To write or not to write a review on Udta Punjab was a question because there are many. We made it to movie plex right on time to witness first shot. The movie had a good share of controversy, do we say ‘thank you’ to Pahlaj Nihalani? Finally, the movie is here through a legal battle and without a piss scene. Fair enough.

Two of my prejudices are smashed, Alia Bhatt is making a wise selection of movies and Shahid Kapoor can look like a man. This is a first movie I see muscular Shahid. Despite powerful acting in the role of a confused prince Hamlet in Haider, his distinctive boyish charm was consistent.

Shahid Kapoor. Tommy Singh a.k.a. Gabru is a drug addict, high on stardom and cocaine, Alia Bhatt surpassed my expectations in the role of Bihari farm labourer. She is nameless in the entire movie. The minute details are an expertise of the director and appreciated. Ishqiya and Dedh ishqiya proved that Abhishek Chaubey brings the essence of the local soil, be it honking of trucks, the fields and the authentic dialogues in Punjabi and Bhojpuri. Amit Trivedi did a remarkable job as a composer. Udta Punjab has an agenda, a concealed message and it reaches to us.

Sartaj Singh, a corrupt police officer played by Diljit Dosanjh is convincing. He is already a big star in Punjab, new for the rest. Kareena Kapoor is mediocre in comparison to the performance of Alia Bhatt and Shahid Kapoor. Mr Husband concludes, “she laughs, all unnecessarily.” 😀

The song Ikk Kudi pays tribute to Shiv Kumar Batalvi (poet of the song and prominent name of the Punjabi poetic scene) with his picture in the background when Tommy Singh is rehearsing. Udta Punjab has a very sensitive subject including the stark realities of drug dealers and the mutual association of police and politicians to rot the state. It does not have the gloss of comfort, needless layer of Bollywood preaching. In fact, it leaves us in the awe of shockingly robust performance and script. The censor board might have disagreements with the profanity in the movie, I clearly remember my first road trip from Delhi to Chandigarh began with every possible cuss word by the driver.

Last part, the theatre is packed with Indians, determined to make sure you should not miss hullabaloo of Indian movie theatre. The chatter, unavoidable phone calls, few enthusiasts in a row ahead us busy with their respective important business on WhatsApp, loud message notification from the left and right, we would do fine without the added nuisance. Final verdict: A surprise from Bollywood you can’t miss.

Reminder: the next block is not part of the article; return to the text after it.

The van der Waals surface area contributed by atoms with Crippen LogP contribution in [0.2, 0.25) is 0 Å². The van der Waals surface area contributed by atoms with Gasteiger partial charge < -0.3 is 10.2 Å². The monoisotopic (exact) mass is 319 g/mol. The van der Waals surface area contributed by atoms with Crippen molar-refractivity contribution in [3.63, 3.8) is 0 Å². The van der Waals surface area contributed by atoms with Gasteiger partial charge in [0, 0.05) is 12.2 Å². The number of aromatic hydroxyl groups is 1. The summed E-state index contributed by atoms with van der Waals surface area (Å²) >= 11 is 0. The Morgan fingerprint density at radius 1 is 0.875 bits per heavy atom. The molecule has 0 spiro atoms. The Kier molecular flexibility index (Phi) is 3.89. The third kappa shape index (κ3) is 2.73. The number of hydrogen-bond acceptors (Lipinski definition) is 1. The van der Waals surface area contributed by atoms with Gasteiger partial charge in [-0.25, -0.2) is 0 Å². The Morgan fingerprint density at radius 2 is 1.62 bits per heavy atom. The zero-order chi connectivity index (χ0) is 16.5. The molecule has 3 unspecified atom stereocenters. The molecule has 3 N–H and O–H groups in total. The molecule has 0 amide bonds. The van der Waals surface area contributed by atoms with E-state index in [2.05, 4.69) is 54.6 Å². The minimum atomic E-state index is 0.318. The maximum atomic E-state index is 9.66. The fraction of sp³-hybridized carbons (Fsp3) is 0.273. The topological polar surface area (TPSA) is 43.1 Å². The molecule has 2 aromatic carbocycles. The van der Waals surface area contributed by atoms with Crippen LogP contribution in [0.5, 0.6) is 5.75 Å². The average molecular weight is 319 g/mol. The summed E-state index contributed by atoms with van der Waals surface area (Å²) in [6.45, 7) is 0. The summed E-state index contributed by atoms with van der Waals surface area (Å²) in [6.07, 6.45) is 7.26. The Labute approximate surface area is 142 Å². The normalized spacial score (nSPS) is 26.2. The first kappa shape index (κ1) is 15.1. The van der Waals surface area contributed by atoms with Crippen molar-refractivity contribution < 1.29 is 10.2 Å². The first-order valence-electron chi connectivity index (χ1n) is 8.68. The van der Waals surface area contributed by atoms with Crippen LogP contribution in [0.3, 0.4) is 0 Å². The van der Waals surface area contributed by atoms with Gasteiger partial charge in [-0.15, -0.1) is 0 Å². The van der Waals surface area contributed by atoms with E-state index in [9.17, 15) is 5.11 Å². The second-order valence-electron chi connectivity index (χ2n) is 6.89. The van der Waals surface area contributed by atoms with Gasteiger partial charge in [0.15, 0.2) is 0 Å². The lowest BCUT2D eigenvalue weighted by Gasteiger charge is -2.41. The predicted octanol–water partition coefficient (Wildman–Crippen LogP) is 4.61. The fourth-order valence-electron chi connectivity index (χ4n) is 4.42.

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While browsing through Masters Syllabus I was curious about a controversial name on the list. To a certain extent for literary achievements, largely for his writing style Salman Rushdie appealed me. At that juncture, awareness about the controversies and fatwa followed him regarding The Satanic Verses (1988). That was a phase I didn’t read him at all. He received a death threat for crude and upsetting depiction of Muhammad in The Satanic Verses. They call it ‘Blasphemy’. The death threat was issued by Ayatollah Ruhollah Khomeini, a religious leader of Iran on 14th February 1989. It is human temperament to get hands on what is banned. I tried looking for The Satanic Verses with no luck. No offence reading it anywhere except 18 countries including India where the book is banned. There are plenty of reviews of people who actually read and found nothing sacrilegious. The curiosity shared irritation kept questioning me, what it is so offending to lead killing of more than 60 people. I read Shame (1983) by Salman Rushdie, borrowed from a professor during Masters.

I tend to forget characters of novels most of the times; it takes extra efforts to commit to memory. With novels of Rushdie, you just cannot forget characters. They stay with you. The plot is mesmeric, rich with insinuations, the bewitching range of imagination and clever captivating dialogues. The allegory in Haroun and the Sea of Stories (1990) makes you wish to write something of his calibre. I can read his works, again and again, each time you discover it in a new light.